Yesterday a volunteering friend used the phrase “wifely duties.” She did so somewhat in jest, but the phrase stuck with me. I certainly think that I have duties to Jonathan, but I shudder at calling them wifely duties. I don’t think these duties have anything to do with me being his wife, or rather, have anything to do with the fact that I’m the woman in the relationship.
I’d like the phrases “spousal duties” or “partnerly duties,” better (if the latter was a real word). I have certain duties to Jonathan because I am married to him, but gender roles or dynamics have nothing to do with them. He has duties to me, but for the most part, I think they’re the same.
The most important duties in a marriage are to love, support, and look after the other person. Beyond that, when getting into specifics, I think it depends on the individual marriage. A duty Jon has to me is to call me when he’s running late from work, because I worry. I don’t have the same duty to him, because he doesn’t worry as much. If I am running late from something I might think to call him, because I want to extend to others the same courtesy as I’d like them to extend to me. As far as he’s concerned it’s not a duty of mine, because it’s not something that’s important to him.
A duty I have to him is to tell him when I want something from him, not to expect him to just know. This is the sort of thing that he should do for me, except that he does (and Jon’s the sort of person that wants things in general less often). It’s something I’ve had to work on, and something I consider a duty to him.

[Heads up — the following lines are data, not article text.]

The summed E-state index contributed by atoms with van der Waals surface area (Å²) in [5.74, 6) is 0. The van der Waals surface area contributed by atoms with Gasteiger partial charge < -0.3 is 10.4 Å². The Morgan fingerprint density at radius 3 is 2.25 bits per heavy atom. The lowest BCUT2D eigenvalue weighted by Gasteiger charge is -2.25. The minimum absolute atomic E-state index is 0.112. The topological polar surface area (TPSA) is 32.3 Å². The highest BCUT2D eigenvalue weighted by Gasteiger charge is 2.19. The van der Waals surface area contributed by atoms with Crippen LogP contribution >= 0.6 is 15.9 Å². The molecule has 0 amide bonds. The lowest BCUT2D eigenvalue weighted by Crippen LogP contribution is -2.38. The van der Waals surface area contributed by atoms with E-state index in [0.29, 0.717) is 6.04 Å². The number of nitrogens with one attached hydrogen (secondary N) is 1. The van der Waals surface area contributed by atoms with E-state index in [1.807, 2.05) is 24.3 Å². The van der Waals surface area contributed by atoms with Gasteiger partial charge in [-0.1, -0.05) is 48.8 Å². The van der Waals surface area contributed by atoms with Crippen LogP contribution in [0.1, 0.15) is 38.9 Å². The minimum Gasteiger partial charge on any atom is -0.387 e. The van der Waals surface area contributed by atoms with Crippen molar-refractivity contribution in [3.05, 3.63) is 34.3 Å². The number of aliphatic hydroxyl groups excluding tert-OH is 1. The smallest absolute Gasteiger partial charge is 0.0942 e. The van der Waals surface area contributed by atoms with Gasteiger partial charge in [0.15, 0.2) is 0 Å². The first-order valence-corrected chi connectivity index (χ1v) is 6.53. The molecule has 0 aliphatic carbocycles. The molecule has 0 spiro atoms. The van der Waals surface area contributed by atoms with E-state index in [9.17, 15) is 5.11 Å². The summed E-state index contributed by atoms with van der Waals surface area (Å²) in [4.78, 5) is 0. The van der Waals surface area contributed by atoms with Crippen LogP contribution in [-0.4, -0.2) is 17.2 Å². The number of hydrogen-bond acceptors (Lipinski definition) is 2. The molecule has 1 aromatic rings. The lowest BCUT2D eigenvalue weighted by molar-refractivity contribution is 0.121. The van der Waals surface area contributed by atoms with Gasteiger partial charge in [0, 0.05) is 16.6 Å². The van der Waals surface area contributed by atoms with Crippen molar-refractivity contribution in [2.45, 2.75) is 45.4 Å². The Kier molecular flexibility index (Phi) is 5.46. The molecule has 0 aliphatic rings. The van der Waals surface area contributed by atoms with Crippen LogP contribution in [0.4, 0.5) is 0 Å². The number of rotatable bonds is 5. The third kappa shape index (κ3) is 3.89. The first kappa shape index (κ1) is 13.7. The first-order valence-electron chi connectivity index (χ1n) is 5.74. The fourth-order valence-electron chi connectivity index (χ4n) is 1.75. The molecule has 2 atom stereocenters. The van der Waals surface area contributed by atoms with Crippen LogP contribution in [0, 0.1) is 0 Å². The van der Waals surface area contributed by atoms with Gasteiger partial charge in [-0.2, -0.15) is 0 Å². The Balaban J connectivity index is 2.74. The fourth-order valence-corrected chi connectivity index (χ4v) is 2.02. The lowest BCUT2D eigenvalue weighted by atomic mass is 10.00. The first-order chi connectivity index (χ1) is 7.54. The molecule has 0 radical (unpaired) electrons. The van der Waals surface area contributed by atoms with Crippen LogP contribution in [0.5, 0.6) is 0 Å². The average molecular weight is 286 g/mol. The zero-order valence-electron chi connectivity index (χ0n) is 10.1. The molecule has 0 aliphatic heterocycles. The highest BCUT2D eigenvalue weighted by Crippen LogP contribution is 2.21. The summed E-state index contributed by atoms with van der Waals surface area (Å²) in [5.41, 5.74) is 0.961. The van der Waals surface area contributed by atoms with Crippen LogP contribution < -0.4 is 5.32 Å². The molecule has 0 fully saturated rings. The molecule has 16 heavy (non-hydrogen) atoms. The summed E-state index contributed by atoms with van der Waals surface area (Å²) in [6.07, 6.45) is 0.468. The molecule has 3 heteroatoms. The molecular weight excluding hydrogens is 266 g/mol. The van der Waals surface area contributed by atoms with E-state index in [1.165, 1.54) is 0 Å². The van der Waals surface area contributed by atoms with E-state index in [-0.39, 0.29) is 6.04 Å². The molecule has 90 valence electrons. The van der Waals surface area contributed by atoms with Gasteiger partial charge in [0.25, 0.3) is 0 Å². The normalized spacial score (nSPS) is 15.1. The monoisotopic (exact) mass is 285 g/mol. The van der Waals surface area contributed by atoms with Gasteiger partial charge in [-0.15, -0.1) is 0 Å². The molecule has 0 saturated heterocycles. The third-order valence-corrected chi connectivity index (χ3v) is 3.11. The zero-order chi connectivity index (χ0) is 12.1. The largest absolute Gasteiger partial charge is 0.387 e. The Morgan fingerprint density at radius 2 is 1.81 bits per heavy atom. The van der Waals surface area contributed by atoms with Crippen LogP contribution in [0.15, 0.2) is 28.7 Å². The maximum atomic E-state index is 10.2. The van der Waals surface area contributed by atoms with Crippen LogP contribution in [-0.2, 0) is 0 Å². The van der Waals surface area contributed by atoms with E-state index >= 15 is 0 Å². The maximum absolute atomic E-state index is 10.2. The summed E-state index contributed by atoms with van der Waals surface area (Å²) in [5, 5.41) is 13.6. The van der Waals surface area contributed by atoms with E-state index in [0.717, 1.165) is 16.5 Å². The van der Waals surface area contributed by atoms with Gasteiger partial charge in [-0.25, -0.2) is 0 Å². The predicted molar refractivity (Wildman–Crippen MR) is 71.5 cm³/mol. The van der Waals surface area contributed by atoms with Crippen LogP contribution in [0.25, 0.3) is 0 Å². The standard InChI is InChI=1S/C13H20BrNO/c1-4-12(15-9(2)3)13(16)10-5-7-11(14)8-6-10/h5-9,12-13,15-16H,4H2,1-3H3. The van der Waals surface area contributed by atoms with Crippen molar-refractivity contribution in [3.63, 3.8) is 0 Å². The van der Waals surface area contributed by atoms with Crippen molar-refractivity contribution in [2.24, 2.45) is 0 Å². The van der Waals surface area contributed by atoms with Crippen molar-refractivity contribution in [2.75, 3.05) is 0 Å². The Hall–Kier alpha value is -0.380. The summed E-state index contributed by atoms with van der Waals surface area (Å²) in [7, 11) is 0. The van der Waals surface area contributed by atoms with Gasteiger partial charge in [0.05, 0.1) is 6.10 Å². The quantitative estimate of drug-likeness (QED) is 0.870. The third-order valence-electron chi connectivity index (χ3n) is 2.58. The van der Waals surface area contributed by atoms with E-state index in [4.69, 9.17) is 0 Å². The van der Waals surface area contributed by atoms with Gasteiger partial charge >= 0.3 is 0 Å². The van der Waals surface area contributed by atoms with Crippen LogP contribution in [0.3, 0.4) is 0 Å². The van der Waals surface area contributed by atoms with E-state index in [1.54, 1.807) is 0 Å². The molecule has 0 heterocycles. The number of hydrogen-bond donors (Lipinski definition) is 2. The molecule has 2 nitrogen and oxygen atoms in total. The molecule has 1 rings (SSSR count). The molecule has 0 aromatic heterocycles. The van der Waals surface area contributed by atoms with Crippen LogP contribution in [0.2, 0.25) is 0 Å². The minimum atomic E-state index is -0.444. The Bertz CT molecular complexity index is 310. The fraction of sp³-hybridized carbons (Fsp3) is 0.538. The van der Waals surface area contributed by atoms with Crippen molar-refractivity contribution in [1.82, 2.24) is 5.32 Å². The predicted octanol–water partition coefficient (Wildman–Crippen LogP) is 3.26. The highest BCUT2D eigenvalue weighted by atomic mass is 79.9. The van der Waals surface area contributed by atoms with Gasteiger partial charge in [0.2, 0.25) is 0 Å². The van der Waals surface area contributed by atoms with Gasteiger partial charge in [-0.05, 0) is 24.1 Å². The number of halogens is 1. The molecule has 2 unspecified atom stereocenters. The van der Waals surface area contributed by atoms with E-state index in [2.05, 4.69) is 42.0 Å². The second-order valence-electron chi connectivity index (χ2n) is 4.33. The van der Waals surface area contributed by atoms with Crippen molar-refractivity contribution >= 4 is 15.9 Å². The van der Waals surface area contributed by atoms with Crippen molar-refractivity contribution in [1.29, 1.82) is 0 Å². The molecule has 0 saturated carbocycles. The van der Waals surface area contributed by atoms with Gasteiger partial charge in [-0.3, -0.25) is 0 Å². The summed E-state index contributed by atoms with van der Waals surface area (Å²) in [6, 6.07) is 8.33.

Beyond the general aspects of love and respect that any committed partners should have for each other, I don’t think there are many easily assumable duties that can be applied to specific marriages. It should come down to what one individual requires from another individual. In my friend’s case (though, again, she said it in part in jest), she was referring to a wife providing dinner for her husband. Part of the joke was that the husband returned home from work very late, and yet it was still the wife’s duty to make sure he was fed.
On the days Jon has to work late, I almost always have dinner for him. It’s something that I want to do for the person I love, especially because he’s had a long day. But if I’m not feeling well, or he’s not sure when he’s going to be home, there are some days that I don’t bother. He’s a grown man, and it’s not my sole responsibility to feed him. He can feed himself. He would agree; he never expects dinner from me, and he always thanks me for it.
That’s another duty Jon and I have decided we owe each other: thanking each other for the things we do for the other. We never want to assume or expect, especially about things that would fall along stereotypical gender lines. It also just improves our marriage, when we’re always making sure the other knows that we appreciate what he or she has done for us.
*(The above image by imagerymajestic is from freedigitalphotos.net).